Finally, let’s end with the always excellent xkcd. On his site, Randall Munroe says it’s ok to embed if you link back, so here you go. And that’s all for this week.


Sunday Links 5-Aug-2018: Shifting language of racism, two kinds of YIMBY, Island Dwafism, Wildfires and Houses

Here’s 5 links, with commentary, on what I enjoyed reading this week.

1. The shifting language of racism. If you spend time on twitter (guilty), it was impossible to miss the kerfuffle around the New York Times hiring Sarah Jeong to its editorial board. People looked into her twitter history, and dug up tweets like:

Tribal culture war triggered in 3, 2, 1….  More examples here. If you want the full story see the Vox explainer. Who is good and who is bad in the culture war is not my thing. I don’t care about Sarah Jeong. But I do care about human psychology, and what’s behind tribal culture war. So at a meta level, this is my thing. And one aspect from this go round was particularly striking: how the language of racism has shifted. So that’s the meta story I want to focus on.

Start with Andrew Sullivan, conservative, saying Jeong is racist:

Is the newest member of the New York Times editorial board, Sarah Jeong, a racist?

From one perspective — that commonly held by people outside the confines of the political left — she obviously is. A series of tweets from 2013 to 2015 reveal a vicious hatred of an entire group of people based only on their skin color. 


But the alternative view — that of today’s political left — is that Jeong definitionally cannot be racist, because she’s both a woman and a racial minority. Racism against whites, in this neo-Marxist view, just “isn’t a thing” — just as misandry literally cannot exist at all. And this is because, in this paradigm, racism has nothing to do with a person’s willingness to pre-judge people by the color of their skin, or to make broad, ugly generalizations about whole groups of people, based on hoary stereotypes. Rather, racism is entirely institutional and systemic, a function of power, and therefore it can only be expressed by the powerful — i.e., primarily white, straight men. For a nonwhite female, like Sarah Jeong, it is simply impossible. In the religion of social constructionism, Jeong, by virtue of being an Asian woman, is one of the elect, incapable of the sin of racism or group prejudice. All she is doing is resisting whiteness and maleness, which indeed require resistance every second of the day.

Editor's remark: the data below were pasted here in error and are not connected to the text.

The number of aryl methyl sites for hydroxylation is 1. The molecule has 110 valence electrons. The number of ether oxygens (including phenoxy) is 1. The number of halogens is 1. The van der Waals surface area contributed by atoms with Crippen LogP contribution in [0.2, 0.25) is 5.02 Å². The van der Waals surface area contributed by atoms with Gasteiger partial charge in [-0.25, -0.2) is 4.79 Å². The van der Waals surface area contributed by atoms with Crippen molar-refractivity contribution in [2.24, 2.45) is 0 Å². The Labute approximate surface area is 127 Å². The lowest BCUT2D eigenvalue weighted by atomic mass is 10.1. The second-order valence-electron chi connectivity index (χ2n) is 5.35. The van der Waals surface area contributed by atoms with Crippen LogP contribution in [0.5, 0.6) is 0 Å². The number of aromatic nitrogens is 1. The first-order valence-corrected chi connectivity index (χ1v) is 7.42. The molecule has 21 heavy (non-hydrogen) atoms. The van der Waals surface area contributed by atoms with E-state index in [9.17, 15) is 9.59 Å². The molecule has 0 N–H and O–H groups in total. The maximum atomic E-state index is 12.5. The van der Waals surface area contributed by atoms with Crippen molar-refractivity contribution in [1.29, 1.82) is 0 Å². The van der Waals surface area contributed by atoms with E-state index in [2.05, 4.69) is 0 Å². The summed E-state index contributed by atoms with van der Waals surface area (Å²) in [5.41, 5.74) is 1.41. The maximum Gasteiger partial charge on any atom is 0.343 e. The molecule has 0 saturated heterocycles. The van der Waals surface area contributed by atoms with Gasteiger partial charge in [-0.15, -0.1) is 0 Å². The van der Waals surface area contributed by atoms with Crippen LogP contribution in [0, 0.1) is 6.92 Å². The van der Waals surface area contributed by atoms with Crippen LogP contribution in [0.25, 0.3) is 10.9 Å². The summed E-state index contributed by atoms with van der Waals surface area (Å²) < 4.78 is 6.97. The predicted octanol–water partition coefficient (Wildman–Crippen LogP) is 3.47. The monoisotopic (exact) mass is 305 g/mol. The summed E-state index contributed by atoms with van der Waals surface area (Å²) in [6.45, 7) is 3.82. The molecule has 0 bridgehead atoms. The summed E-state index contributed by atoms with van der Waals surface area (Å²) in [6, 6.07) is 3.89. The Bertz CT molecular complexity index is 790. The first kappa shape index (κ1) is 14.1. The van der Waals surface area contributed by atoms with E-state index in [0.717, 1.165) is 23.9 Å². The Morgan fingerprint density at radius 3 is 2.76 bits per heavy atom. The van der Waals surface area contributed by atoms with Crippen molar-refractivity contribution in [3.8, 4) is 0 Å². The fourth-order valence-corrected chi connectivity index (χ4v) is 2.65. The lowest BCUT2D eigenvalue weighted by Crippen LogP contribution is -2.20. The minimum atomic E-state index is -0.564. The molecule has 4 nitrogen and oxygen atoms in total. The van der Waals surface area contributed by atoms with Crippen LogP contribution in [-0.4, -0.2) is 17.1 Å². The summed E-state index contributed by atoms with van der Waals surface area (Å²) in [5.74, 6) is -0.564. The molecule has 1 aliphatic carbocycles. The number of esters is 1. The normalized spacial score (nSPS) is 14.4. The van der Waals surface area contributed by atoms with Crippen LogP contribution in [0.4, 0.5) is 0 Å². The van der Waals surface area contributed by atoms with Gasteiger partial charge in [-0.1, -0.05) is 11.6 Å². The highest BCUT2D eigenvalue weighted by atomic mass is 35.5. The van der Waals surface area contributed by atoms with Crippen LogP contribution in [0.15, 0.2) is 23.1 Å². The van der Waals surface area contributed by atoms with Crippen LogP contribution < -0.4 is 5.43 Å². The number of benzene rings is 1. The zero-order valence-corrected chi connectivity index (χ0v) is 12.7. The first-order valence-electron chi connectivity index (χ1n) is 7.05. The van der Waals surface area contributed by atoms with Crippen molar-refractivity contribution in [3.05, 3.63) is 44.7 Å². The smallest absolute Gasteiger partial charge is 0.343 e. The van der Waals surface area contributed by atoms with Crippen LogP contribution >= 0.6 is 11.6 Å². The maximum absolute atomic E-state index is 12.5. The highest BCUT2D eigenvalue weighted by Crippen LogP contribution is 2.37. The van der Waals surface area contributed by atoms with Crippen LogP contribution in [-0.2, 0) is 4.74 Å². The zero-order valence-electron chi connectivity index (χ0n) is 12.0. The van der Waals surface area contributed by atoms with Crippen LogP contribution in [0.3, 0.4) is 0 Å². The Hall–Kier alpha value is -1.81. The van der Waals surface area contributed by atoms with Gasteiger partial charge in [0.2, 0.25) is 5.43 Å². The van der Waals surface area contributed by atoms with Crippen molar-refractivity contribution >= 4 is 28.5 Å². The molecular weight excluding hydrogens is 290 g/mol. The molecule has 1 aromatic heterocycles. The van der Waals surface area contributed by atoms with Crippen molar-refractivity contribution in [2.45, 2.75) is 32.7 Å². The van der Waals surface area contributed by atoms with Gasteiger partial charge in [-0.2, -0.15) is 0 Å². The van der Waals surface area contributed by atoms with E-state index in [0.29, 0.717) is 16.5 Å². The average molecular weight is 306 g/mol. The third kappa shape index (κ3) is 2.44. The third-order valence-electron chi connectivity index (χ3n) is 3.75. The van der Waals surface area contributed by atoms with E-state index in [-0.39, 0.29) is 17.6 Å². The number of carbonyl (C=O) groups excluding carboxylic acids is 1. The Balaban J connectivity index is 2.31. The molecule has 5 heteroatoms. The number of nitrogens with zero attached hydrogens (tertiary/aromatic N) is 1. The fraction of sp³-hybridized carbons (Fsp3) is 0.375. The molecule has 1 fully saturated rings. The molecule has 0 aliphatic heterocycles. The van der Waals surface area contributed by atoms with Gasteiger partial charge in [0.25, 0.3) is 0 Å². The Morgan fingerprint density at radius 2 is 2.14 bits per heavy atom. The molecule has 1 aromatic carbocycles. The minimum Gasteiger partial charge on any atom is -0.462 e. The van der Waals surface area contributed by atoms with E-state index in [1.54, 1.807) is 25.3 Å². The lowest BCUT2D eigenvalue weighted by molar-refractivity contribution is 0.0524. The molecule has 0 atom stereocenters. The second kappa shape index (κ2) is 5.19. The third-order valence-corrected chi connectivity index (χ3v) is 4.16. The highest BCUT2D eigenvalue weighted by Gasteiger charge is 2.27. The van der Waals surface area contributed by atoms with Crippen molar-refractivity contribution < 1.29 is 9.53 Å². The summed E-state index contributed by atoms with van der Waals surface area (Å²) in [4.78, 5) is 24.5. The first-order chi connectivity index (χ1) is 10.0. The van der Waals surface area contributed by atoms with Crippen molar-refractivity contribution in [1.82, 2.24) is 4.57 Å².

Yes, we all live on campus now. The neo-Marxist analysis of society, in which we are all mere appendages of various groups of oppressors and oppressed, and in which the oppressed definitionally cannot be at fault, is now the governing philosophy of almost all liberal media.

First a quibble, which I suspect Sullivan would agree with. The left’s definition of structural racism is not that Jeong can’t be racist. Rather that Jeong’s racism, or anyone’s for that matter, can only be against the oppressed. So if Jeong hated black people, she’d be racist. But hating on those in power (white men) can’t be racist. Because racism is about power. Sullivan thinks this new definition of racism is bad. He wants the old definition of racism: judging people by the color of their skin is racist, no matter which skin group has the most power.

With that clarification, what I found surprising was progressive agreement with Sullivan’s thesis.  Here’s Zack Beauchamp:

What makes these quasi-satirical generalizations about “white people” different from actual racism is, yes, the underlying power structure in American society. There is no sense of threat associated with Jeong making a joke about how white people have dog-like opinions. But when white people have said the same about minorities, it has historically been a pretext for violence or justification for exclusionary politics.

To be clear, Beauchamp also says that “white people” is a sort of jokey shorthand slang for the subset of white people who are racist. He has a good analogy with how “men” and “not all men” is used by feminists: